What: Manhattan Theatre Club presents Ruben Santiago-Hudson's tribute to "Nanny" Rachel Crosby, the woman who raised him.
And? It's a great opportunity for Santiago-Hudson to showcase his range as a performer, vocally, physically, and musically, and it's a very loving ode to the woman who saved not just him but countless others while running her boarding houses in upstate New York. Backed by Junior Mack on guitar playing original music by Santiago-Hudson's longtime collaborator Bill Sims Jr. (to whose memory the play is dedicated), the author/performer plays over twenty different characters from his childhood (as well as a mean harmonica). Parts of this are truly very strong--virtuosic even--but the momentum drops a few times into a restlessness until the next big story or character can begin. And, even if it's a reflection of the times, I am uncomfortable with the pejorative language regarding mental illness.

Monday, September 13, 2021

Weekly Margin 2021, W37: Sanctuary City, A Phoenix Too Frequent, Angela's Ashes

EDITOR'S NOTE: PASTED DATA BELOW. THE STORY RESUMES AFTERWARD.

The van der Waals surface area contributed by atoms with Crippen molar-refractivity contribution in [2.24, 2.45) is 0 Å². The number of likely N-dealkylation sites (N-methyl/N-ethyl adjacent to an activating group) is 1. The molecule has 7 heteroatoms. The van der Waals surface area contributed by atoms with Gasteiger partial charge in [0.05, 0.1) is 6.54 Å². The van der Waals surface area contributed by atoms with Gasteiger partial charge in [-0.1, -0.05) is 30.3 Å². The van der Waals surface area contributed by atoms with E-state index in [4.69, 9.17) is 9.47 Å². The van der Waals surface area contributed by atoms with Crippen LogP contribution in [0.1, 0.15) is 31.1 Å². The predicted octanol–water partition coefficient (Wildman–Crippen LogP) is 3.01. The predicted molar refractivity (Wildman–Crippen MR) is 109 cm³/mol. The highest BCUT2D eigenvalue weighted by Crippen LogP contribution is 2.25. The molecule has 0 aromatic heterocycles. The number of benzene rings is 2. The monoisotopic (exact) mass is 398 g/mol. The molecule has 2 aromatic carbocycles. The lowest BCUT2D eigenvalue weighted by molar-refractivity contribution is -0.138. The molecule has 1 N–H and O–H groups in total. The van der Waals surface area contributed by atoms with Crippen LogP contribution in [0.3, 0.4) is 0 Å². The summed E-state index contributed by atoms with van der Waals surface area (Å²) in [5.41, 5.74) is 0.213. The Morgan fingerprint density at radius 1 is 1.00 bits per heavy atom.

9/10/21: Sanctuary City
What: The Lucille Lortel hosts NYTW's semi-aborted March 2020 production of Martina Majok's play about two teens in a post-9/11 world with the threat of deportation looming over them. 
And? I love it. The first half of the play is a series of lightning strikes--quick fragments of scenes that quickly shift to other scenes, then shift back, and yet somehow the audience isn't lost in the journey. A beautiful demonstration of what a strong voice and good collaboration among playwright, director (Rebecca Frecknall) and actors (Jasai Chase-Owens and Sharlene Cruz) can look and sound like. And when the Girl finally leaves for college, three and half years go by in a prolonged moment of poetic half-light, with the Boy standing still and watching as she rotates slowly. The second half of the play is a different kind of unrelenting to the first: one long unbroken scene, with no escape from the uncomfortable truths now finally forced into light. And though even the final moments of the play are over a decade in our nation's past, the immediacy, the urgency, and the knowledge that this crisis remains just as terrifying today for undocumented minors are ever-present.